Environmental “Vaping”

Blog Post created by dr_hurt on Mar 20, 2014

E-cigarettes are rapidly becoming popular substitutes for cigarette smoking both among adolescents and adults.  Their sales have doubled each year since 2008.

The e-cigarette user puffs a vapor containing nicotine and other products through a battery-operated device that looks similar to a traditional cigarette.  There are very few studies that have documented either their safety or effectiveness for helping smokers to stop smoking.  Although the smoke emitted from the device and inhaled and exhaled by the smoker (termed: “vaping”) is odorless, Roswell Park Researchers recently conducted studies to evaluate the thirdhand nicotine exposure from these devices.

Thirdhand smoke is defined as the particles and chemicals emitted by a smoldering cigarette that deposit on any surface in the near proximity of the burning cigarette.  This includes clothing, furniture, windows, rugs, drapes, tables and windows.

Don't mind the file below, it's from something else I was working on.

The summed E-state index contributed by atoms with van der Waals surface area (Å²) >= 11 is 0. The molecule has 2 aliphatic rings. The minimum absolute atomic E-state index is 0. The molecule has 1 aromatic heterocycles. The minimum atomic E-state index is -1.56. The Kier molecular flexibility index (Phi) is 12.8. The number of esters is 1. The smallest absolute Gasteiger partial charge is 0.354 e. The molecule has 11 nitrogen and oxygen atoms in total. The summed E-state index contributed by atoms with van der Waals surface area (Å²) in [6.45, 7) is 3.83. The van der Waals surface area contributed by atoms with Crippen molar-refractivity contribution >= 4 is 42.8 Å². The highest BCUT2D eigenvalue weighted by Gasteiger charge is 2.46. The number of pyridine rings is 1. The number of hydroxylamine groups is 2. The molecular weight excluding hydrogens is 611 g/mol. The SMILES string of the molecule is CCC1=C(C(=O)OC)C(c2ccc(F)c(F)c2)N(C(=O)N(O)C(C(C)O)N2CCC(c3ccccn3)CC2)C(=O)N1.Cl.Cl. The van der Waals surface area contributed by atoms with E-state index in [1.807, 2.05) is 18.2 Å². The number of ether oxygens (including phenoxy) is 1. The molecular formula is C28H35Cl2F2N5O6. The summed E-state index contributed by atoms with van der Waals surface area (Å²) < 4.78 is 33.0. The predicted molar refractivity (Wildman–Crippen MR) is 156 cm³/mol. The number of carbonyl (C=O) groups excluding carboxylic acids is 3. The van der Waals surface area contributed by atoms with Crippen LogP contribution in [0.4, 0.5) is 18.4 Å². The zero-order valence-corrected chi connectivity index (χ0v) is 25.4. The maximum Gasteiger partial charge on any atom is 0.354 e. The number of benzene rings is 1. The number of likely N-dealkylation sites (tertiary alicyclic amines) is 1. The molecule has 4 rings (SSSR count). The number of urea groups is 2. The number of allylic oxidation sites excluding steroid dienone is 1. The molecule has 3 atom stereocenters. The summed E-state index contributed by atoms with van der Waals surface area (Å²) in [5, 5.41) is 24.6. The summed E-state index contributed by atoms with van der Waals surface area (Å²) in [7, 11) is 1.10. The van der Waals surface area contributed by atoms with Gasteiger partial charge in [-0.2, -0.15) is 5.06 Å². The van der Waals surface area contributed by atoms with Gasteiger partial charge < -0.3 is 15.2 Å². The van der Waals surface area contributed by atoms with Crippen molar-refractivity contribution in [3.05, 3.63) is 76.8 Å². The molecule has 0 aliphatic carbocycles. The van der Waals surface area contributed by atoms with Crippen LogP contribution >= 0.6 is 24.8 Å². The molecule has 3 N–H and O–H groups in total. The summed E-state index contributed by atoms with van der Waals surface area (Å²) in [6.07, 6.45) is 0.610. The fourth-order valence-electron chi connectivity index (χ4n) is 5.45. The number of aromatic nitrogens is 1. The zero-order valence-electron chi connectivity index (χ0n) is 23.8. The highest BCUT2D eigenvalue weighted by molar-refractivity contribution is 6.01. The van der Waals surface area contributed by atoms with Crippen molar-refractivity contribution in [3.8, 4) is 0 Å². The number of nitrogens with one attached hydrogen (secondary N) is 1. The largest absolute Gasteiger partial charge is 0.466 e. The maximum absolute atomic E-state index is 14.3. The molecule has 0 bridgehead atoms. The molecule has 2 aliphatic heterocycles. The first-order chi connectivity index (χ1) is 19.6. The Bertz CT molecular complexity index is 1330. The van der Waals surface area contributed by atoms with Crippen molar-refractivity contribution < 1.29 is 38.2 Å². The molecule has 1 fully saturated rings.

The researchers noted after an e-cigarette was “vaped” with a syringe in an exposure chamber, nicotine levels on five different surfaces of the smoking chamber were measured including glass, floors, walls, windows , wood, and metal.  Increased nicotine residues were noted on all five surfaces, but they noted that the floor and windows had the greatest increase in nicotine residue. 

Future research will likely need to explore the risks of exposure to carcinogens from e-cigarette “vaping”. 

Such data strengthen the rationale to ban vaping in public areas.  Already many US cities and airports have banned “public vaping”.